Combining Fuzzy Information: An Overview

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Combining Fuzzy Information: An Overview. Ronald Fagin. Problem Definition. Given a collection of objects, our goal is to find Top-k objects, whose scores are greater than the remaining objects. A sample set of Databases. Attributes. Grades. Every subsystem is sorted by the grade it holds.

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### Combining Fuzzy Information: An Overview

Ronald Fagin

Problem Definition
• Given a collection of objects, our goal is to find Top-k objects, whose scores are greater than the remaining objects.
A sample set of Databases

Attributes

Every subsystem is sorted by the grade it holds

Top-k Object Problem
• Naïve Algorithm
• Fagin’s Algorithm
• Threshold Algorithm
Naïve Algorithm
• Basic Idea:
• For for each object, use the aggregation function to get the score
• According to the scores, get the top k.
Questions
• Do we need to count the score for every object in the database?
• Can we SAFELY ignore some objects whose scores are lower than what we already have?
Fagin’s Algorithm
• Do Sorted access in parallel at all the lists
• Stop when we have k objects which appear in all the lists
• Calculate score value of all the objects
• Compute Top-k objects
Example: Fagin’s Algorithm

Objects appear in every list:

{ , }

1

{ }

Objects seen so far:

k = 3

Example: Fagin’s Algorithm

Objects appear in every list:

{ , , , }

2

{ }

Objects seen so far:

k = 3

Example: Fagin’s Algorithm

Objects appear in every list:

{ , , , , }

3

{ }

Objects seen so far:

k = 3

Example: Fagin’s Algorithm

Objects appear in every list:

{ , , , , }

4

{ , , }

We got enough objects

Objects seen so far:

k = 3

Example: Fagin’s Algorithm

Objects appear in every list:

{ , , , , }

4

{ , , }

We got enough objects

Objects seen so far:

k = 3

For all these, calculate the score and get the Top-k

The Threshold Algorithm
• Do Sorted access in parallel at all the lists until τ< g
• For each object R that has been seen at least once in any of the list
• Do random accesses to get the attribute values of R from the lists where the object has not been seen yet.
• Compute t(R) and update the list of top k objects (Y) if necessary.
• Computeτ = t(x1 ,x2 ,…,xm) where xi is the grade of the last seen object from list Li under sorted access.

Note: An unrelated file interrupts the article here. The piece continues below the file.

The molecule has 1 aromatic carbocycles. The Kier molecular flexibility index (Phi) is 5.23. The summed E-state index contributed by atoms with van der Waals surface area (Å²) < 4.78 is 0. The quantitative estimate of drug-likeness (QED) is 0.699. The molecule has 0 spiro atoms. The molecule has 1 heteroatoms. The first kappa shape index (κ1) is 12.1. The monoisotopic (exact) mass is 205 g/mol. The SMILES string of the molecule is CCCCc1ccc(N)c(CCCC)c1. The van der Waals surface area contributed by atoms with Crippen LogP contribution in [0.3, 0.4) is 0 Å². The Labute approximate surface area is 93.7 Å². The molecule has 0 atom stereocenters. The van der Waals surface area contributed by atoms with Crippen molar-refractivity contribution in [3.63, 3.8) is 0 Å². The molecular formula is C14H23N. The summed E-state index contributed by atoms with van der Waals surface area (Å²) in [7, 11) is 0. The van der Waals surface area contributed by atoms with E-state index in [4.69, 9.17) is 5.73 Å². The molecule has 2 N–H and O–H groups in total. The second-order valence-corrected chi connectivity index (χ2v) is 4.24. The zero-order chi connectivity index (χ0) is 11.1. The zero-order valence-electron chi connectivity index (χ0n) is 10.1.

• If τ isless than the lowest aggregated grade (g) of the top k set (Y) then halt.
Example : Threshold Algorithm

iterations

t=sum and k=3

τ = 3 , Y = { , }

g = 1.8

1

x

x

x-marked objects are the first to be seen of their kind and when seen they have been accessed in the other databases randomly to compute their aggregate function.

Example : Threshold Algorithm

iterations

t=sum and k=3

τ = 3 , Y = { , }

g = 1.8

1

x

x

τ = 2.95 , Y = { , , } g = 1.8

x

2

x

x-marked objects are the first to be seen of their kind and when seen they have been accessed in the other databases randomly to compute their aggregate function.

Example : Threshold Algorithm

iterations

t=sum and k=3

τ = 3 , Y = { , }

g = 1.8

1

x

x

τ = 2.95 , Y = { , , } g = 1.8

x

2

x

x

τ = 2.02 , Y = { , , } g = 1.95

3

x-marked objects are the first to be seen of their kind and when seen they have been accessed in the other databases randomly to compute their aggregate function.

Example : Threshold Algorithm

iterations

t=sum and k=3

τ = 3 , Y = { , }

g = 1.8

1

x

x

τ = 2.95 , Y = { , , } g = 1.8

x

2

x

x

τ = 2.02 , Y = { , , } g = 1.95

3

τ = 1.55 , Y = { , , } g = 1.95

4

x-marked objects are the first to be seen of their kind and when seen they have been accessed in the other databases randomly to compute their aggregate function.

Restricting Sorted Access
• A subset Z’ of the databases are not accessible under sorted access.
• TA is modified to handle such scenario.
• τ = t(x1 ,x2 ,…,xm) where xi is 1 for all inaccessible database Li.
• All databases in Z’ are accessed only under random access mode.
Restricting Sorted Access

τ = 3 , Y = { }

g = 2.75

1

x

t=sum and k=3

x-marked objects are the first to be seen of their kind

Inaccessible under sorted access

Restricting Sorted Access

τ = 3 , Y = { }

g = 2.75

1

x

x

τ = 3 , Y = { , , }

g = 1.8

x

2

t=sum and k=3

x-marked objects are the first to be seen of their kind

Inaccessible under sorted access

Restricting Sorted Access

τ = 3 , Y = { }

g = 2.75

1

x

x

τ = 3 , Y = { , , }

g = 1.8

x

2

x

τ = 2.17 , Y = { , , } g = 1.95

3

t=sum and k=3

x-marked objects are the first to be seen of their kind

Inaccessible under sorted access

Restricting Sorted Access

τ = 3 , Y = { }

g = 2.75

1

x

x

τ = 3 , Y = { , , }

g = 1.8

x

2

x

τ = 2.17 , Y = { , , } g = 1.95

x

3

τ = 1.8 , Y = { , , }

g = 1.95

4

t=sum and k=3

x-marked objects are the first to be seen of their kind

Inaccessible under sorted access

Restricting Random Access
• If t is a monotone , W(R) is a lower bound on t(R) computed by replacing unknown attribute values with 0 in t.
• B(R) is an upper bound on t(R) computed by replacing unknown attribute values with the least value seen in the database.
• Here Y is the top k list that contains k objects with the largest W values seen so far. Ties broken by B values and then arbitrarily.
Example: Restricting Random Access

Y is the sorted top-k list

Y = { , }

1

Example: Restricting Random Access

Y = { , , }

2

W( ) = 1+0+0.95 = 1.95

Example: Restricting Random Access

Y = { , , }

3

B( ) = 0.67+0.5+1 = 2.17

Example: Restricting Random Access

Y = { , , }

5

At this point the algorithm halts because all the objects not in Y have smaller B values than the smallest W value in the Y which is 1.95 here.